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Bobcats Defeat Knicks 102-100 in 2OT

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It took two overtimes, but the Bobcats outlasted the Knicks by playing great defense and waiting for timely offense. For the entire fourth quarter, there was plenty of doubt that said offense would ever develop, but the Cats ultimately prevailed, 102-100.

For three-plus quarters, the Bobcats held the Knicks in check and played up to our highest expectations. They dominated New York in the first quarter, jumping out to a 32-13 lead. But then the Cats' lack of offense and front court depth came back to bite them. Tyson Chandler fouled out with nearly 9 minutes to go in the game, forcing Boris Diaw to play center in crunch time against the Knicks' small lineup, and New York came roaring back.

It's not that the Knicks played especially well on offense during that time, but that they started scoring a little better and the Cats' offense totally went cold. Early in the game, everyone scored; no one player shouldered the load. They still weren't all that good, but they were getting to the line and utterly shutting down the Knicks' offense, giving them a big lead. In the fourth quarter, though, they slipped on both ends of the court, to the tune of a 27-13 quarter, and regulation ended with a tie.

Both overtimes were more of the same: Perfectly fine defense, sloppy offense. This is what we should have expected, in the end, but it's no less infuriating to experience it in real time if we know it's coming.

Highlights and room for improvement after the jump:

BAD

-- Gerald Wallace and Raymond Felton did not shoot well from the field, but at least they were getting free throws and rebounds. I don't know who's telling Felton he's the designated crunch time scorer, but whoever it is had better quit it. If no one has actually been designated, please make sure it's not Felton, because the dude doesn't score well during the game, let alone when no fouls get called. He scored three times in clutch overtime possessions, but he was a big reason why the offense collapsed at the end of regulation. If only he'd become infatuated with creation instead of finishing...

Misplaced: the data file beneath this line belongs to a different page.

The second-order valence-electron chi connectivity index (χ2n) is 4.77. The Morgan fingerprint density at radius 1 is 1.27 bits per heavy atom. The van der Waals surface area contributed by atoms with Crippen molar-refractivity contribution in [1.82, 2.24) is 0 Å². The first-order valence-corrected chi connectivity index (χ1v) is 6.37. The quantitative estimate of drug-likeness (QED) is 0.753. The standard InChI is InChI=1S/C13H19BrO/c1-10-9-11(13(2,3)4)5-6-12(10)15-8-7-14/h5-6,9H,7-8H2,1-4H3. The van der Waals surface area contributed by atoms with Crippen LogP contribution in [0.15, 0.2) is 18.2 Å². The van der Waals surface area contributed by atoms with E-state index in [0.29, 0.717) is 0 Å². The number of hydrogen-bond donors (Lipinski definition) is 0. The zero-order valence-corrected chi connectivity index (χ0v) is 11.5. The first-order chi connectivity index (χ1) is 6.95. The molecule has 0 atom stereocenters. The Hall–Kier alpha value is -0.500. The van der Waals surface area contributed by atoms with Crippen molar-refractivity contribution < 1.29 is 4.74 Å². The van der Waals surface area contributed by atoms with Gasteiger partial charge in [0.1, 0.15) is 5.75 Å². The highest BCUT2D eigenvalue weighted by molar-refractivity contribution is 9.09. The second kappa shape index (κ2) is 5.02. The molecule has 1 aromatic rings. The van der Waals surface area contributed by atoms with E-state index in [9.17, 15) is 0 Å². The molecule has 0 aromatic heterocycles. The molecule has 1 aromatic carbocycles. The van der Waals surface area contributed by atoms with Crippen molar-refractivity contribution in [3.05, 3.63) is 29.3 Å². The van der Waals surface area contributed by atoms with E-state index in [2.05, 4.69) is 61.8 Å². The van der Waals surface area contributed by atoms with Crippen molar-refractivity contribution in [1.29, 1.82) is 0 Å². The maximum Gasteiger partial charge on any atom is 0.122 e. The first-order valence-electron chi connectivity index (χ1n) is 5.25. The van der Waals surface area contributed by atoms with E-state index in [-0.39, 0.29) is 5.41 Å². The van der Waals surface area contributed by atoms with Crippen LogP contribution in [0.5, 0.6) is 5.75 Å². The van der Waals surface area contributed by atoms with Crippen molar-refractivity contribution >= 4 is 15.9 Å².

-- Usage and roles are an open question with this club. Why is D.J. Augustin essentially playing the two when Gerald Henderson is available? Aren't the Knicks the perfect team to play Derrick Brown at the four and Alexis Ajinca anywhere from the three through five for at least a few minutes, because of New York's lack of size? On the front end of a back to back? Against the clearly weaker team of the two opponents? Why are starters playing more than 45 minutes each in such a game?

-- Vladimir Radmanovic has to make shots to be worthwhile. It's his reason for being in the NBA, 0-4 from three doesn't cut it. 2-9 from the field doesn't cut it. Since coming to the Cats, he's been reasonably good about putting the ball on the floor, but he's not nearly good enough at it to make up for a shooting cold spell.

GOOD

-- Boris Diaw had a Boris Diaw game. 17 points, 11 rebounds, and 6 assists. If we're going to be that team no one wants to face, he has to be on his game. It's good to see him back.

-- Stephen Graham redeemed himself somewhat. He still has no business playing more than 20 minutes in an NBA game, but he was reasonably effective when on the floor tonight.

-- The defense stepped up big. To the bitter end, they were solid contesting shots and making the Knicks uncomfortable. If they have a blueprint for success, this is it: Hold even prolific, fast-paced, offenses to around 80 points per game by grinding the pace and relentlessly harassing their scorers. Hope the offense does enough to win.